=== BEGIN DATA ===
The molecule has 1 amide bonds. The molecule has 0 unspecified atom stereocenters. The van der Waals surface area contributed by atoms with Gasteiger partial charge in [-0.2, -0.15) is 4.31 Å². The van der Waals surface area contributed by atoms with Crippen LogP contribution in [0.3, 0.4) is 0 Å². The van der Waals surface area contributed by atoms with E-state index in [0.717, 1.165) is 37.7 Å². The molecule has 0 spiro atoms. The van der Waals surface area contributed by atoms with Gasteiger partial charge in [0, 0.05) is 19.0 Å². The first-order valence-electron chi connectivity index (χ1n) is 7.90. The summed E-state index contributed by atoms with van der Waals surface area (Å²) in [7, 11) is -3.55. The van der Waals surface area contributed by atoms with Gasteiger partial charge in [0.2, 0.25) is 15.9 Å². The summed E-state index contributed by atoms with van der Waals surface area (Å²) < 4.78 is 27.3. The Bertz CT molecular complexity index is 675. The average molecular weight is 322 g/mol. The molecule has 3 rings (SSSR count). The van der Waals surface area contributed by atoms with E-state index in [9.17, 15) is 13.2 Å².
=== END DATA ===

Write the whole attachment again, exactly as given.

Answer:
The molecule has 1 amide bonds. The molecule has 0 unspecified atom stereocenters. The van der Waals surface area contributed by atoms with Gasteiger partial charge in [-0.2, -0.15) is 4.31 Å². The van der Waals surface area contributed by atoms with Crippen LogP contribution in [0.3, 0.4) is 0 Å². The van der Waals surface area contributed by atoms with E-state index in [0.717, 1.165) is 37.7 Å². The molecule has 0 spiro atoms. The van der Waals surface area contributed by atoms with Gasteiger partial charge in [0, 0.05) is 19.0 Å². The first-order valence-electron chi connectivity index (χ1n) is 7.90. The summed E-state index contributed by atoms with van der Waals surface area (Å²) in [7, 11) is -3.55. The van der Waals surface area contributed by atoms with Gasteiger partial charge in [0.2, 0.25) is 15.9 Å². The summed E-state index contributed by atoms with van der Waals surface area (Å²) < 4.78 is 27.3. The Bertz CT molecular complexity index is 675. The average molecular weight is 322 g/mol. The molecule has 3 rings (SSSR count). The van der Waals surface area contributed by atoms with E-state index in [9.17, 15) is 13.2 Å².